Re: Airbus Safety

Date:         07 Oct 98 02:49:23 
From:         kls@ohare.Chicago.COM (Karl Swartz)
Organization: Chicago Software Works, Menlo Park, California
References:   1 2 3
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>Although I can't argue with the numbers, you are incorrectly mixing
>aircraft of different generations together to support your claims. Using
>your figures, the A320 does have a significantly higher hull loss rate
>than its contemporary, the 737-300/400/500.

The post to which I was responding said:

   Fact is: the A320 family has a larger number of hull-loss accidents per
   million departures than does its competitor the B737 series. Check the
   statistics...

It didn't say 2nd generation 737, 737s of similar vintage, or anything
else.  I didn't pick the comparison, I just checked that statistics on
the comparison that was proposed.  (I didn't have the split of 1st and
2nd generation 737 hull losses readily available, unfortunately.)

>The figures you used are skewed by the inclusion of first generation
>transports such as the 737-100/200 series. Some would even argue that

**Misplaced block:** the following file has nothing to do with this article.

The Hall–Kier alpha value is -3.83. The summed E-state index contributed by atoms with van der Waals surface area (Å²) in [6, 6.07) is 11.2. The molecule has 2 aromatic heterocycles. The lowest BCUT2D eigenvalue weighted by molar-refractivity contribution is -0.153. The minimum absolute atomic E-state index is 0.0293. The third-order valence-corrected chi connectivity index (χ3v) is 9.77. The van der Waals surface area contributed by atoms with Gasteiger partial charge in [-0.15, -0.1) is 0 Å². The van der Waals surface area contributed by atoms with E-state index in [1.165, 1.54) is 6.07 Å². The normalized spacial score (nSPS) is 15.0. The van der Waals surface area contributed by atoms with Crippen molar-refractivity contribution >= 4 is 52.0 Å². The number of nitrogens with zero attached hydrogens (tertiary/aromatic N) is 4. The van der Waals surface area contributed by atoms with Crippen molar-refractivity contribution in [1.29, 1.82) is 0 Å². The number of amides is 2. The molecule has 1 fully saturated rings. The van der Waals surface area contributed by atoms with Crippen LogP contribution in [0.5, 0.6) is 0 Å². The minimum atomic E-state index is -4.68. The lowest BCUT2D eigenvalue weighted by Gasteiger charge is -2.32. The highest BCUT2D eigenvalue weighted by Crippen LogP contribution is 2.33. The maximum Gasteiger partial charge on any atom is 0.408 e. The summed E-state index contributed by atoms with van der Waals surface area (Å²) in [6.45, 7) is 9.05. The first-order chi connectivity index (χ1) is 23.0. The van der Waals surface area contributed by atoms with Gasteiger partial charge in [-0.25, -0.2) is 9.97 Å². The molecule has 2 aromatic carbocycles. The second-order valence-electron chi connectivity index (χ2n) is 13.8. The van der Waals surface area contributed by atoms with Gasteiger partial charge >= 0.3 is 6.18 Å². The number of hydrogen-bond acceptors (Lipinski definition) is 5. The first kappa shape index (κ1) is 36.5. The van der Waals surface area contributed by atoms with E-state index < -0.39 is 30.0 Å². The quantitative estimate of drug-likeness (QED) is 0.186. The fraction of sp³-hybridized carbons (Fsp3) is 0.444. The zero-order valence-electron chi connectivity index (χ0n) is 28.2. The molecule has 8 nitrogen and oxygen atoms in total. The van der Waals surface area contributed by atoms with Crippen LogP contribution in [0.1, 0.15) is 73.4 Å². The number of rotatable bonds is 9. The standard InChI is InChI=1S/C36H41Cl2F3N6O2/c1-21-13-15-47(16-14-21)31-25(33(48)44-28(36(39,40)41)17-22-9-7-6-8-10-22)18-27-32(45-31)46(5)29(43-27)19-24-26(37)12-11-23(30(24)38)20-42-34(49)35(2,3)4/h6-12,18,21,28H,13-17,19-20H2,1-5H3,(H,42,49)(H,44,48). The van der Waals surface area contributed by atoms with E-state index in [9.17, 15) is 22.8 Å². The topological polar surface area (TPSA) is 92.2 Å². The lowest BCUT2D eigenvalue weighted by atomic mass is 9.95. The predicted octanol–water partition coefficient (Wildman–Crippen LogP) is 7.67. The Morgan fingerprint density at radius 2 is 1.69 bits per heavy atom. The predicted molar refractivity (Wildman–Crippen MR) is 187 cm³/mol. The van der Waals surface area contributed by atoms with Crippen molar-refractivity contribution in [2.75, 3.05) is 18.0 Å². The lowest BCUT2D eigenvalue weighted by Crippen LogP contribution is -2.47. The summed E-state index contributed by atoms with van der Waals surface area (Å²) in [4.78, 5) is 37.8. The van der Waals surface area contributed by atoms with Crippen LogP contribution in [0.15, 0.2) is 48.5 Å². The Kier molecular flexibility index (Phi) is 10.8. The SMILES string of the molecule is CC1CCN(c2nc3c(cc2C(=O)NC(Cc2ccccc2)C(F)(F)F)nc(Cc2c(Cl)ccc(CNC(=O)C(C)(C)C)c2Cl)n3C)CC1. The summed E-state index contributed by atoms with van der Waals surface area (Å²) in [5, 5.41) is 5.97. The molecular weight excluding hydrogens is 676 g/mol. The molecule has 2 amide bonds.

>the A320 is a generation ahead of the 300/400/500 and therefore should
>be safer still. Instead the numbers show a significant increase in hull
>losses per departure.

I agree with all of that, including the argument that the A320 family
should be significantly better than the 2nd generation 737, but isn't.
But once again, I didn't pick the fight.

>Early 737's had no GPWS, no EGPWS, no windshear
>alerting or prediction, no moving map, no EFIS, no flight path
>protections, no autoland, no CAT II, no flight management system, no
>autothrottle, no ACARS, no color weather radar.

I know of some 737-300s built this year (and possibly even 737-700s)
that lack many of those features or at least have them disabled -- no
flight path protections, no autoland, no FMS, no ACARS, maybe more.
Despite that, their operator has never lost a plane or life.

Instead of technology, Southwest believes in good pilots who are fully
in the loop.

>Some have argued that the A320 suffers from a generational "learning
>curve" just as the first jets did. The fact is, the A320 should be
>measurably safer than its contemporaries and it is not.

I couldn't have said it better.

--
Karl Swartz	|Home	kls@chicago.com		http://www.chicago.com/~kls/
		|Work	kls@netapp.com		http://www.netapp.com/
"The average dog is a nicer person than the average person."
  - Andrew A. Rooney